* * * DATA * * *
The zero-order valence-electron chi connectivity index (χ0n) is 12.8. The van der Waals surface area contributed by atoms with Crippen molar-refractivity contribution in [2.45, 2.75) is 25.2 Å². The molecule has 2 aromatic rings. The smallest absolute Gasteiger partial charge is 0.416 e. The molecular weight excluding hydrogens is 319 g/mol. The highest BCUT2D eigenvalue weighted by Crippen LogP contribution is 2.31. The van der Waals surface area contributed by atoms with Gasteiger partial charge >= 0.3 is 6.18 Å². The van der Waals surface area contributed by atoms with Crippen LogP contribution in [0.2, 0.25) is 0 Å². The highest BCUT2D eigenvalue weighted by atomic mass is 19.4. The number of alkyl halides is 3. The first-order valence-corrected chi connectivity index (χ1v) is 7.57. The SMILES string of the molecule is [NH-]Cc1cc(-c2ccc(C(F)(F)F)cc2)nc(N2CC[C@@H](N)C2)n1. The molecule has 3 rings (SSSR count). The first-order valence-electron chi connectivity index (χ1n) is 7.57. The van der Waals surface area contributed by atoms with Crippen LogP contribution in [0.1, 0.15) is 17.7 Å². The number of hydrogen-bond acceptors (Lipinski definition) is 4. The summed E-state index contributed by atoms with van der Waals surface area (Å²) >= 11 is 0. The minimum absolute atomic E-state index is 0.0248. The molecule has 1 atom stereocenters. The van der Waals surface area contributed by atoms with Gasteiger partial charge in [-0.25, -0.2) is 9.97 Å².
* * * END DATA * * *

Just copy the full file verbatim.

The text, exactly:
The zero-order valence-electron chi connectivity index (χ0n) is 12.8. The van der Waals surface area contributed by atoms with Crippen molar-refractivity contribution in [2.45, 2.75) is 25.2 Å². The molecule has 2 aromatic rings. The smallest absolute Gasteiger partial charge is 0.416 e. The molecular weight excluding hydrogens is 319 g/mol. The highest BCUT2D eigenvalue weighted by Crippen LogP contribution is 2.31. The van der Waals surface area contributed by atoms with Gasteiger partial charge >= 0.3 is 6.18 Å². The van der Waals surface area contributed by atoms with Crippen LogP contribution in [0.2, 0.25) is 0 Å². The highest BCUT2D eigenvalue weighted by atomic mass is 19.4. The number of alkyl halides is 3. The first-order valence-corrected chi connectivity index (χ1v) is 7.57. The SMILES string of the molecule is [NH-]Cc1cc(-c2ccc(C(F)(F)F)cc2)nc(N2CC[C@@H](N)C2)n1. The molecule has 3 rings (SSSR count). The first-order valence-electron chi connectivity index (χ1n) is 7.57. The van der Waals surface area contributed by atoms with Crippen LogP contribution in [0.1, 0.15) is 17.7 Å². The number of hydrogen-bond acceptors (Lipinski definition) is 4. The summed E-state index contributed by atoms with van der Waals surface area (Å²) >= 11 is 0. The minimum absolute atomic E-state index is 0.0248. The molecule has 1 atom stereocenters. The van der Waals surface area contributed by atoms with Gasteiger partial charge in [-0.25, -0.2) is 9.97 Å².